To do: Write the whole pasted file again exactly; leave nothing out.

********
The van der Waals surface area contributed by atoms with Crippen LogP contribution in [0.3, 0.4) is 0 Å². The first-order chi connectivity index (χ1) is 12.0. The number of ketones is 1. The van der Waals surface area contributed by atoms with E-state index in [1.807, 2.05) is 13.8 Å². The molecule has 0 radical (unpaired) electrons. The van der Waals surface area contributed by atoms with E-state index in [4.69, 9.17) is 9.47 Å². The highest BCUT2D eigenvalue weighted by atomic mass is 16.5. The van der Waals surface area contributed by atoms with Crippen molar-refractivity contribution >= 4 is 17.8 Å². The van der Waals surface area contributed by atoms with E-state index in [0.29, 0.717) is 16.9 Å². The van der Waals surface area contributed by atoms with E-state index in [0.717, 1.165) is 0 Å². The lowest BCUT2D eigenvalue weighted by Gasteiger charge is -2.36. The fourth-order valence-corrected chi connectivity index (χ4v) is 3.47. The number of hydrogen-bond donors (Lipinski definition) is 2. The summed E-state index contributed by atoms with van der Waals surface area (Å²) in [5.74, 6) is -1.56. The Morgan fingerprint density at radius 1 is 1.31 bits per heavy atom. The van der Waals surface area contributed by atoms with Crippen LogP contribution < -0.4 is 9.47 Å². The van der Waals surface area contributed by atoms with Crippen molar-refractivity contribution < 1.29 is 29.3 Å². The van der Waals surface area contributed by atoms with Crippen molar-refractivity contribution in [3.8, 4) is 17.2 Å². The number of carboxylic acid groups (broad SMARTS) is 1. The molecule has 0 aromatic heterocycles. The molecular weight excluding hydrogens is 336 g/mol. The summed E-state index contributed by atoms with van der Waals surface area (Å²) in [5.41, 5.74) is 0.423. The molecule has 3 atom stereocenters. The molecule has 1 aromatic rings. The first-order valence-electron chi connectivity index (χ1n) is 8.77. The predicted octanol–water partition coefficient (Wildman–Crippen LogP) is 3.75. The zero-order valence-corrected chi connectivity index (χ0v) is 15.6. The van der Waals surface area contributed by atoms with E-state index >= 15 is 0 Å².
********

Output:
The van der Waals surface area contributed by atoms with Crippen LogP contribution in [0.3, 0.4) is 0 Å². The first-order chi connectivity index (χ1) is 12.0. The number of ketones is 1. The van der Waals surface area contributed by atoms with E-state index in [1.807, 2.05) is 13.8 Å². The molecule has 0 radical (unpaired) electrons. The van der Waals surface area contributed by atoms with E-state index in [4.69, 9.17) is 9.47 Å². The highest BCUT2D eigenvalue weighted by atomic mass is 16.5. The van der Waals surface area contributed by atoms with Crippen molar-refractivity contribution >= 4 is 17.8 Å². The van der Waals surface area contributed by atoms with E-state index in [0.29, 0.717) is 16.9 Å². The van der Waals surface area contributed by atoms with E-state index in [0.717, 1.165) is 0 Å². The lowest BCUT2D eigenvalue weighted by Gasteiger charge is -2.36. The fourth-order valence-corrected chi connectivity index (χ4v) is 3.47. The number of hydrogen-bond donors (Lipinski definition) is 2. The summed E-state index contributed by atoms with van der Waals surface area (Å²) in [5.74, 6) is -1.56. The Morgan fingerprint density at radius 1 is 1.31 bits per heavy atom. The van der Waals surface area contributed by atoms with Crippen LogP contribution < -0.4 is 9.47 Å². The van der Waals surface area contributed by atoms with Crippen molar-refractivity contribution < 1.29 is 29.3 Å². The van der Waals surface area contributed by atoms with Crippen molar-refractivity contribution in [3.8, 4) is 17.2 Å². The number of carboxylic acid groups (broad SMARTS) is 1. The molecule has 0 aromatic heterocycles. The molecular weight excluding hydrogens is 336 g/mol. The summed E-state index contributed by atoms with van der Waals surface area (Å²) in [5.41, 5.74) is 0.423. The molecule has 3 atom stereocenters. The molecule has 1 aromatic rings. The first-order valence-electron chi connectivity index (χ1n) is 8.77. The predicted octanol–water partition coefficient (Wildman–Crippen LogP) is 3.75. The zero-order valence-corrected chi connectivity index (χ0v) is 15.6. The van der Waals surface area contributed by atoms with E-state index >= 15 is 0 Å².